There are moments where, like Claudia Christian from Babylon 5 (a favorite of mine) when she is taken over and infected and is the host for this parasite, and then goes out and takes a John. And they're having sex in the car, and she's laughing. And her laugh is, again, doing a lot with very little. It's a, “Huh.” There's almost like a, “Oh, so that's what this is like.” And it's fascinating considering the gender dynamics of this, considering the backstory that isn't spoken about, considering the intelligence of these entities, and talking about other planets and inhabiting other beings and considering them filthy, and how this is a lot of fun being here. What's it like being human? It would only have taken another line: “What's it like being male? What's it like being gendered? Are we even gendered where we come from?” I thought that was interesting, fascinating subtext.
Since we’re seeing these narratives play out through the lens of 2020 sensibilities, we also discussed what an updated version of the story might look like today with someone deliberately investigating those themes that may have been incidental in the original. Davis leans more towards a continuation of the story rather than a straight remake (and one that ignores that subpar ’90s sequel that went straight to television). In particular, Davis would love to see a story that explores the ambiguity of the original’s ending, where Alhague imbues his life force into a dying Beck.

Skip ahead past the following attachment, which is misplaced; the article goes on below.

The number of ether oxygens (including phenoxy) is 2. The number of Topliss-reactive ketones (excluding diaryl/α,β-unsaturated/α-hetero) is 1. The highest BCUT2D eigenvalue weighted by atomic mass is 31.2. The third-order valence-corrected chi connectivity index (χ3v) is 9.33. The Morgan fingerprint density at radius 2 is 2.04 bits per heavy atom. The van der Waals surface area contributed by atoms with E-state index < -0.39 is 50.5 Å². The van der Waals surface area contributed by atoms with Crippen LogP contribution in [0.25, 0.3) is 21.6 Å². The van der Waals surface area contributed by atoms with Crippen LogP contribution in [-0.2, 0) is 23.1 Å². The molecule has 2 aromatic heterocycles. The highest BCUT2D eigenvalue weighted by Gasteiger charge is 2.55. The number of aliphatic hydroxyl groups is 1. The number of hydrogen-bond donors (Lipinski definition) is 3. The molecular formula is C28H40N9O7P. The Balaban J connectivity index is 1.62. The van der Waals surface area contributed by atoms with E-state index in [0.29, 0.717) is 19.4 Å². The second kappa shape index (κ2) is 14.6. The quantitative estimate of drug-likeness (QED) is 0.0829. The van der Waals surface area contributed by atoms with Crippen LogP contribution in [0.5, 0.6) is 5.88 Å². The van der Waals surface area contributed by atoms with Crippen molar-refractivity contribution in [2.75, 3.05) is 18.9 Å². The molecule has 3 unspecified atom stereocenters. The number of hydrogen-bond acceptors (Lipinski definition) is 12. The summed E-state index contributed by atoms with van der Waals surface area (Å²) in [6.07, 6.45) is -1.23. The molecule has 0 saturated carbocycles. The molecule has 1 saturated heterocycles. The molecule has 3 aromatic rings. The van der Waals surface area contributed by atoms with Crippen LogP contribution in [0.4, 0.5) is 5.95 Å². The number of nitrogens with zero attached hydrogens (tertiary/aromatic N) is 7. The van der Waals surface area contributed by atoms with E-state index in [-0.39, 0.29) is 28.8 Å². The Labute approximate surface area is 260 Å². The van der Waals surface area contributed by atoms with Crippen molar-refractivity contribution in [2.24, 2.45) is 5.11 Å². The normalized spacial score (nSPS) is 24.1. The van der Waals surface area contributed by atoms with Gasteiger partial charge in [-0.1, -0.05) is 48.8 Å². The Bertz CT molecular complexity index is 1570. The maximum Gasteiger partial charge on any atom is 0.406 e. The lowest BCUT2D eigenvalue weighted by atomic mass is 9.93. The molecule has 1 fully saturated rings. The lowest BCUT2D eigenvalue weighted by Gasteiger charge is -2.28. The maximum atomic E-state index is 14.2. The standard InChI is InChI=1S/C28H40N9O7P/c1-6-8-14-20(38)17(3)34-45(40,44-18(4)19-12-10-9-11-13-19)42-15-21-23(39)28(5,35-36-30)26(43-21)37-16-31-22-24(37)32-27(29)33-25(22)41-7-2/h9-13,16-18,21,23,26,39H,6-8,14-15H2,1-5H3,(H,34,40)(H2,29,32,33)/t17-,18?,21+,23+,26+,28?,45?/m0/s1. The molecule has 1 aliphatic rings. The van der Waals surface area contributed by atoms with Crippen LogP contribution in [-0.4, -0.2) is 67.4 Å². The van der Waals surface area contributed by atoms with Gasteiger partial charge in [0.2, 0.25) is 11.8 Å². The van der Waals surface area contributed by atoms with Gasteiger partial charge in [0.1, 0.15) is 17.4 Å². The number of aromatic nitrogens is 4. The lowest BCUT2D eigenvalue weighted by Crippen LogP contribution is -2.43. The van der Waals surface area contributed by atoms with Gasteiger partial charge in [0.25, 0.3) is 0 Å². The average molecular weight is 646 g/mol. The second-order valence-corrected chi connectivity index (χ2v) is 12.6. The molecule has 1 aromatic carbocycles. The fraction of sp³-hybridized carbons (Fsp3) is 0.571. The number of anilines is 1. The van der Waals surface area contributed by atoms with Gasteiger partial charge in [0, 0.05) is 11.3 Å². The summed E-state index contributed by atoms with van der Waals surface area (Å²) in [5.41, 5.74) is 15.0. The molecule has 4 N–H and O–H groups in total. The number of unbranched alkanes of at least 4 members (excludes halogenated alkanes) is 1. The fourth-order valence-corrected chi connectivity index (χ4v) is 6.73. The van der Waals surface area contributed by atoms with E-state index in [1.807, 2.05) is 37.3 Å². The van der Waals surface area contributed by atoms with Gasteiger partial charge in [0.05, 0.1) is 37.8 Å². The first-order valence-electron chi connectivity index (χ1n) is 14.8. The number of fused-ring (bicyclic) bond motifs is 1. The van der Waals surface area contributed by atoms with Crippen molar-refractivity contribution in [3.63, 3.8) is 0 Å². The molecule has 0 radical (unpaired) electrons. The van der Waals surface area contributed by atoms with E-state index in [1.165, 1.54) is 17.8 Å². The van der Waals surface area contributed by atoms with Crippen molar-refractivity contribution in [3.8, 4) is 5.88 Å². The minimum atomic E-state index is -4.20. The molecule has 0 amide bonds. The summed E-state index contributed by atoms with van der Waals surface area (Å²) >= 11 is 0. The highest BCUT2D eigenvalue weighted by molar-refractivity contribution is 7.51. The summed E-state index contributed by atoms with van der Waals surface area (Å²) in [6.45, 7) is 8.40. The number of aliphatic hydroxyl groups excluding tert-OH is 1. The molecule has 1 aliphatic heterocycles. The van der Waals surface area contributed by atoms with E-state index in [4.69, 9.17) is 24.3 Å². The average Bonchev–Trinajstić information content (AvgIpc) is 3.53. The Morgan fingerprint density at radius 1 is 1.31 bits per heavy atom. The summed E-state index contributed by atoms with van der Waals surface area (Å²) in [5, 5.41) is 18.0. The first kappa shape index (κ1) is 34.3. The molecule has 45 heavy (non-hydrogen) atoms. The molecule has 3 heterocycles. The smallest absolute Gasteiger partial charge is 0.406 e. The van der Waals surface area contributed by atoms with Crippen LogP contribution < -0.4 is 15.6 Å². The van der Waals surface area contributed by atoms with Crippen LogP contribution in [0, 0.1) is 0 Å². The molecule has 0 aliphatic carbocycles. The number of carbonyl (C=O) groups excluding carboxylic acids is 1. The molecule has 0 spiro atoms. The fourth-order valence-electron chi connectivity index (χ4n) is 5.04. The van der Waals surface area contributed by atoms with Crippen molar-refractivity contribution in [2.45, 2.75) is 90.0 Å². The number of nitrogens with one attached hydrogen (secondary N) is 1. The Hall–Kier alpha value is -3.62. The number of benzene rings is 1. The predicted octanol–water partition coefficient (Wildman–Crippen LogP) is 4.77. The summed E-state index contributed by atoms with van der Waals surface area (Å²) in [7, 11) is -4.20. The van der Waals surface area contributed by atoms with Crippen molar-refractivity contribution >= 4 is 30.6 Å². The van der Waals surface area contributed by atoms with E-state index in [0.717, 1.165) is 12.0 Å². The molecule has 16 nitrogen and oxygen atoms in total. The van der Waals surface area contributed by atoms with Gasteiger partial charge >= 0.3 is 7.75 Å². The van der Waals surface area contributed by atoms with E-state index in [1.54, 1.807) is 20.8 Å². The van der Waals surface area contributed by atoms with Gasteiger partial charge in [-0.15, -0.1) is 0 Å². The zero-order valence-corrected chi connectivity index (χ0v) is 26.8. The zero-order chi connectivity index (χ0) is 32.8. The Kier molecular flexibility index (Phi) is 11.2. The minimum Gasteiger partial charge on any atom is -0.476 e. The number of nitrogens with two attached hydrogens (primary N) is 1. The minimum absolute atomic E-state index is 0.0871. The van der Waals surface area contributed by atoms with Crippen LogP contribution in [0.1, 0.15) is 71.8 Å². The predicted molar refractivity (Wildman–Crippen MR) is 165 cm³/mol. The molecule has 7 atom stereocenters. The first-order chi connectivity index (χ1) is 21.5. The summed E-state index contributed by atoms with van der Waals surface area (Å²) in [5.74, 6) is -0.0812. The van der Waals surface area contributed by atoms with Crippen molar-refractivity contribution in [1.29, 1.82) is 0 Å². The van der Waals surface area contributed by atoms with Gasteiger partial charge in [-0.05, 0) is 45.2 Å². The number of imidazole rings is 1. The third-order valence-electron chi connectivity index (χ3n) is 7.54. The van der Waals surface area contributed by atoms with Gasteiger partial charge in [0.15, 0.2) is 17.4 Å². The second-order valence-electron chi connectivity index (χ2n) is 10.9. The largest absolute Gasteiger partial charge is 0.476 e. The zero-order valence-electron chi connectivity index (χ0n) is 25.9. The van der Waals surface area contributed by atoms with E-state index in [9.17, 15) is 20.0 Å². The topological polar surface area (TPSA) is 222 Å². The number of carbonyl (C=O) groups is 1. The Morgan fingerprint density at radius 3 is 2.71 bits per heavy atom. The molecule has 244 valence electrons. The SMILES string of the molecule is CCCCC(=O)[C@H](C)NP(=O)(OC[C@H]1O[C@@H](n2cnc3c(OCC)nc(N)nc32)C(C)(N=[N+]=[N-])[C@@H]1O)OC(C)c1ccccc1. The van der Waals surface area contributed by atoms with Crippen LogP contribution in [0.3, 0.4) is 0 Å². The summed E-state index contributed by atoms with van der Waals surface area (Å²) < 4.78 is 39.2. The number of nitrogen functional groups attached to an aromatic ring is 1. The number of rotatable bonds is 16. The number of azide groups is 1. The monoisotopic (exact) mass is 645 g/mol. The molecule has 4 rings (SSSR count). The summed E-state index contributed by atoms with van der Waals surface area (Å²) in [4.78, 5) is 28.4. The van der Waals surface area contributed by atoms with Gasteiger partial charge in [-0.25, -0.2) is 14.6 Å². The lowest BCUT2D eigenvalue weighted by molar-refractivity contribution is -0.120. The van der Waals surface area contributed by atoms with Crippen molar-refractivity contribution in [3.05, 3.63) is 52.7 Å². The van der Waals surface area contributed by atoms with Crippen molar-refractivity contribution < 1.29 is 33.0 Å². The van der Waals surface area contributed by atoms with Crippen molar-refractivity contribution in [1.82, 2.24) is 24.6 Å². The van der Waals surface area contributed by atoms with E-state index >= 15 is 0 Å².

I've seen this movie a lot, and I watched it recently for our discussion. And that last scene hit in a way that's never hit me before. I always assumed that the detective, the Thomas Beck character, played by Michael Nouri, that it was him [Beck], fully him in the end. And [this time], I'm like, “No, that's not actually what they said.” It can be a lot of things going on at the end. And they kind of leave it for you to decide, and for me, this film laid such good world-building and did a great job of just not trying to do too much, but still telling a lot. To me, the stories that do that are worthy of a continuation, where all of these things happened and we're picking up. Or it's like a soft reboot, with a completely new story, new characters. But [the original] is a reference piece. This is something in the index that you can look up.